The Pandemic has affected all of us in many areas of our lives, and the businesses are not exempt from these changes.

Although the Minister of Innovation, Science and Industry in Ontario issued an order to extend the deadline for calling Annual General Meetings (“AGM”) and presenting financial statements, the normal rules have now applied since January 1, 2021. What this means is that federally incorporated businesses, not-for-profits and cooperatives are to hold an AGM for shareholders or members every year, as stated by law. This has to be done within 15 months of the previous AGM and no more than six months after the last financial year-end.

Due to the public health measures put in place to reduce the spread of the COVID-19 virus, having a physical AGM is highly unlikely in the next coming months. In this blog post, we discuss the three options the Government of Canada has put in place for corporations to still hold their AGM pursuant to their obligations under the Canada Business Corporations Act, the Canada Not-for-profit Corporations Act and the Canada Cooperatives Act, as applicable.

These options are as follows:

1) Virtual Meeting:

By now, a large percentage of the work population is familiar with virtual meetings, through channels such as Zoom, Google Meet, Webex and other virtual meeting platforms. However, before a corporation can adopt this method to host their AGM, it needs to be stated in the corporation’s by-laws. Once the corporation’s by-laws provide for the right to hold meetings virtually, then participants can freely host their AGM online and vote digitally. However, if the by-laws do not expressly permit virtual meetings, some participants could attend the meeting in-person while others connect digitally. The best bet, however, is for the corporation to amend its by-laws to accommodate virtual meetings. The Government of Canada speaks more in-depth about this option in this article.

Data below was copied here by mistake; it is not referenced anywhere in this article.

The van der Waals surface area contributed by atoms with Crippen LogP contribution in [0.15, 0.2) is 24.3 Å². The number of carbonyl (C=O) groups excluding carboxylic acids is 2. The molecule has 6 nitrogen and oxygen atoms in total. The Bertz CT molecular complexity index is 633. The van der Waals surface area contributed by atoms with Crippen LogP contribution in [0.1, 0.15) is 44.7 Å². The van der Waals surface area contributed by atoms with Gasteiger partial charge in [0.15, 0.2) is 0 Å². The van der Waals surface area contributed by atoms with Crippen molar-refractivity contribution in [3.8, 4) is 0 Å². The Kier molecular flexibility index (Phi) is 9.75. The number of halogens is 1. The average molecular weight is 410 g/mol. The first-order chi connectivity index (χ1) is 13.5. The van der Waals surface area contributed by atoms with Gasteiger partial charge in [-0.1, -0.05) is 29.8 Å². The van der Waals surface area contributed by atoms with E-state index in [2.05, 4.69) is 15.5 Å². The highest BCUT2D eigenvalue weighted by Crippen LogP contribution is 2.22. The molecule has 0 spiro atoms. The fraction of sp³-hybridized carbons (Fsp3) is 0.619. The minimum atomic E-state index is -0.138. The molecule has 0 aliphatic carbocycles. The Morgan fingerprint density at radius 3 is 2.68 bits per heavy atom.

2) Replace the in-person meeting with a resolution in lieu of the AGM

This is an option that can work effectively for small corporations, not-for-profits and cooperatives where the shareholders or members would just have to approve business items that are to be discussed at an AGM and then sign the written resolution. The items to be included should cover vital matters such as:

  • Electing directors;
  • Appointing an auditor, public accountant or waiving such appointment; and
  • The corporation’s financial statement.

Once this resolution is signed, it would be kept in the company’s official records.

3) Delay the AGM

The third option would be for the business entity to delay the AGM. For a not-for-profit, it is relatively easy to do as they would have to apply online by following this link or by email to, at least 30 business days before the notice calling the meeting is to be sent to members. More information is available on this link.

For federally incorporated businesses and cooperatives however, such organizations would have to obtain court approval before they can delay an AGM.

It is encouraging to know that flexible measures are being put in place to help businesses continue their operations as normally as possible. It is hoped that very soon, in-person Annual General Meetings will be a possibility again.

If you have any questions about the changes COVID has caused to your business and how you can adapt, please do not hesitate to book a free consultation available on this link. You can also contact us at 416-639-7639 for any questions or advice on helping your business operate as hitch-free as possible and still achieving your business goals.